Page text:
Summer is the season of parties, barbeques and overindulging on junk food. Such unhealthy habits do not end with the arrival of fall. Time reported on June 26 that only one-third of consumers consider their diets healthy. Unfortunately for those unhealthy two-thirds of Americans, their diets will hurt their health and their wallets.
These habits have been combated before using a “junk food tax,” which increases the extra price of unhealthy products. The idea of a “junk food tax,” or a “fat tax,” has been around for decades. In 1942, physiologist A.J. Carsen thought that charging people $20 for every pound of unnecessary weight they carried would help finance World War II and encourage overweight Americans to slim down. Although the “fat tax” has been given little serious thought in recent years, the concept of putting a tax on junk food persists.
Considering the worrisome outcome of Time’s report, it is a better time than ever to discuss the strengths and weaknesses of a junk food tax. Discouraging unhealthy eating is obviously beneficial, but the consequences of a “junk food tax” would far outweigh the benefits.
To start with, figuring out the specifics of the tax would be nearly impossible. What would be considered junk food? Would the term’s definition be based on sugar content? Or the number of calories per serving? Would products like red meat be included? Some foods are high in fat, but not sugar. Some products, like milk and fruit, can have high sugar contents but are still considered healthy. Applying a blanket definition of what constitutes unhealthy food to every single product supermarkets sell in their stores would be extremely difficult.
It would also be difficult to decide how to fairly apply the tax to every demographic. The tax would affect poorer people more acutely because, generally, the lower prices of junk food make them more accessible to those unable to purchase premium brand foods. It would affect minorities more than whites because, according to the National Poverty Center, there is a larger number of minorities who live in poverty. In addition, while most disease treatments do not exactly require high-fat or high-sugar diets, many patients with chronic illnesses must adhere to strict dietary guidelines. If their medical needs do clash with the tax, would they still be forced to pay the extra money? Since there are so many different diet requirements and levels of income in the U.S., it would be inappropriate to institute a tax that falls more heavily on poor or sick Americans.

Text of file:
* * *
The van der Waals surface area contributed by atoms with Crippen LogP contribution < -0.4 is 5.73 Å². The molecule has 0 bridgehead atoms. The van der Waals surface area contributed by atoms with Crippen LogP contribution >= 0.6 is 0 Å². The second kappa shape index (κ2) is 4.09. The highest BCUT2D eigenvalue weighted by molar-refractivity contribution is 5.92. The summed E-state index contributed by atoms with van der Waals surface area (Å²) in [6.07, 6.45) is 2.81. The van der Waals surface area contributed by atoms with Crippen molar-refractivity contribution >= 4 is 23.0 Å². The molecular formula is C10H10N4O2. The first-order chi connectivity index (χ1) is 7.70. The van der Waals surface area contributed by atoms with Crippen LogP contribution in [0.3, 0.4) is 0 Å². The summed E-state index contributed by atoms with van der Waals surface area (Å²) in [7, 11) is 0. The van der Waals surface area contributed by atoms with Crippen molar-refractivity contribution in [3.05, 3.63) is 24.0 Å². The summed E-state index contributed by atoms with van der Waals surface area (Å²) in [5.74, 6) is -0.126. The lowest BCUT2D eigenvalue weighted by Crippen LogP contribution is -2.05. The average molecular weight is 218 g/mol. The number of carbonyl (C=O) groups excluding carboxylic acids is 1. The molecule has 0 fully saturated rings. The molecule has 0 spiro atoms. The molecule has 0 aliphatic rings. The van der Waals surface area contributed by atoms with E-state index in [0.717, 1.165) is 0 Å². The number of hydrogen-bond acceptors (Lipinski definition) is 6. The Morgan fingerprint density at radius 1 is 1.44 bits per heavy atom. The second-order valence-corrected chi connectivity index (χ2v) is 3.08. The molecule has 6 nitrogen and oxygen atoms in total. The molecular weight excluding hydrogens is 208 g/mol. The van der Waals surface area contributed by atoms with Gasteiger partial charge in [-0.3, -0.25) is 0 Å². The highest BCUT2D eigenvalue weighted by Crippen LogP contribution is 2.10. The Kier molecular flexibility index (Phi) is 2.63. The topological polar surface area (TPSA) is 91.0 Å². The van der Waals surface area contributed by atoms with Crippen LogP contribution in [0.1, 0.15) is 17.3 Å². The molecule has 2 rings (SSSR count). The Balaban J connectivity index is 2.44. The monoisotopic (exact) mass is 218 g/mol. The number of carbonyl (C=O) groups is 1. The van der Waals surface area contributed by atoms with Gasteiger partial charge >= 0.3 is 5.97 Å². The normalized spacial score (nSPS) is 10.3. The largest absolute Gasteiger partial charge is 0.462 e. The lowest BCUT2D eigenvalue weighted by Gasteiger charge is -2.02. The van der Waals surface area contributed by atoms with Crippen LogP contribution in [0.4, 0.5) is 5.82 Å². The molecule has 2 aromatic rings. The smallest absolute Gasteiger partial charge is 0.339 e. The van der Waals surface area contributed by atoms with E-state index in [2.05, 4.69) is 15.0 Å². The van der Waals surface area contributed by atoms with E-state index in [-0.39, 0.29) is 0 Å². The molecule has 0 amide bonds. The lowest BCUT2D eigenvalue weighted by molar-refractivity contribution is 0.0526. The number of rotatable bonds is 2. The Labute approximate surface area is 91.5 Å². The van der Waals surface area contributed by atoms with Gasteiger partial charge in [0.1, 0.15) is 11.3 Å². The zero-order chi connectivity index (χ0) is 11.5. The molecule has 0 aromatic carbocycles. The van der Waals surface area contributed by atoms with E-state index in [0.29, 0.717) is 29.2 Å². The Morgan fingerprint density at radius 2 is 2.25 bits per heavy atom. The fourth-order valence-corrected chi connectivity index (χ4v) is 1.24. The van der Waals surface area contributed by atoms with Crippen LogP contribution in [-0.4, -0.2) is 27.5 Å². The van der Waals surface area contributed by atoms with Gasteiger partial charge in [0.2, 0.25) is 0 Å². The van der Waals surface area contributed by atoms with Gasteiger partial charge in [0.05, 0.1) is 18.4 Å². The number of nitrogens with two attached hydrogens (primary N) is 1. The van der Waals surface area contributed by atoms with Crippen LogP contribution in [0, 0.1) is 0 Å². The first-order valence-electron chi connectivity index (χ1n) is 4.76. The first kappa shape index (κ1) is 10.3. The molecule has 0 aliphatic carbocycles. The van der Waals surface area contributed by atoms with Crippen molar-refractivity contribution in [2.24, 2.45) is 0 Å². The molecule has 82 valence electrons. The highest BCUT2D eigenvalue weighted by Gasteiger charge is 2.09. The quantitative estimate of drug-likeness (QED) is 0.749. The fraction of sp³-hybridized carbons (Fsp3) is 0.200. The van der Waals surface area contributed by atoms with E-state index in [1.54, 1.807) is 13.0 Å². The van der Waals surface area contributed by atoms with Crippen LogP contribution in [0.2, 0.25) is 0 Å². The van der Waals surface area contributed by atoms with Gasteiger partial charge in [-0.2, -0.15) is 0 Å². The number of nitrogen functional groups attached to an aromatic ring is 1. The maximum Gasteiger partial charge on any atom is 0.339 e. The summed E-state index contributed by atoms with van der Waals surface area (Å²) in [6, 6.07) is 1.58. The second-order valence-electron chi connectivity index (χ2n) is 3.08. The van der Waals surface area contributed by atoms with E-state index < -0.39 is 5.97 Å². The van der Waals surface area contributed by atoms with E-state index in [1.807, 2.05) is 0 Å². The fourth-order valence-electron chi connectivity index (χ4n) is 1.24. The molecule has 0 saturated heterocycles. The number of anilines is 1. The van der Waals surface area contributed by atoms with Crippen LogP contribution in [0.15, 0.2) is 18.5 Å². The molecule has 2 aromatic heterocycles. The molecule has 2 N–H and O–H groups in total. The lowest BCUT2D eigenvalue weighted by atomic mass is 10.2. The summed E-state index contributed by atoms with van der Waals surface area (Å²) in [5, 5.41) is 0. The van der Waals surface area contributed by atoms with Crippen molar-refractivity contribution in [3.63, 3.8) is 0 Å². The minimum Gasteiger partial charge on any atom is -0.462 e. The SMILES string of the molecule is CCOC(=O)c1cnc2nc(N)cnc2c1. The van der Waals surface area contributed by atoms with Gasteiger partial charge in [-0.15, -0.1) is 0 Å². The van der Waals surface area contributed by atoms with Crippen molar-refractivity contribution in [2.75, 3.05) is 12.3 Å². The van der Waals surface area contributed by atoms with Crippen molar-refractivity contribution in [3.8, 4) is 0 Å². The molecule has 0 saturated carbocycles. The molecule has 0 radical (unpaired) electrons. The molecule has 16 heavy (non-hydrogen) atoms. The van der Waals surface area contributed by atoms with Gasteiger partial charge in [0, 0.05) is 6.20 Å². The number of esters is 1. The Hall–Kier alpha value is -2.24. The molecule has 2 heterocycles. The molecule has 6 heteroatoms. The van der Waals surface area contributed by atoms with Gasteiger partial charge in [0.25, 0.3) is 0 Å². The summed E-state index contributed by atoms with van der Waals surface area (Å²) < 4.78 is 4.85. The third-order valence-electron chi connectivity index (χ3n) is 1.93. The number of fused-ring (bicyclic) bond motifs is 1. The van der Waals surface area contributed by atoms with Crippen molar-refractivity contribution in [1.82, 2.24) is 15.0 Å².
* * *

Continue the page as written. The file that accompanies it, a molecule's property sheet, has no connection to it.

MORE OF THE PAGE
Despite these problems, some places within the United States have tried to use the tax. In April, the Navajo Nation reservation became the first place in the U.S. to put a “junk food tax” into law. The reservation has a 10% obesity rate, and it is hoped that the tax will help reduce this figure. The reservation will also eliminate a previous tax on healthy food, and the money raised from the junk food tax will fund community wellness programs like farmers’ markets and greenhouses. Only time will tell, however, if these measures will help the general population or only serve to harm impoverished or ill citizens.
While the promotion of healthy eating is important, there are many problems attached to the idea of a “junk food tax.” It would be nearly impossible to make uniform rules and decide what falls under the umbrella of “junk,” and it would be equally as difficult to decide who and how much to tax. Let people decide what they should eat. It isn’t the perfect solution, but it’s better than causing new problems.
Dolan is a journalism sophomore from Abilene. Follow Dolan on Twitter @mimimdolan.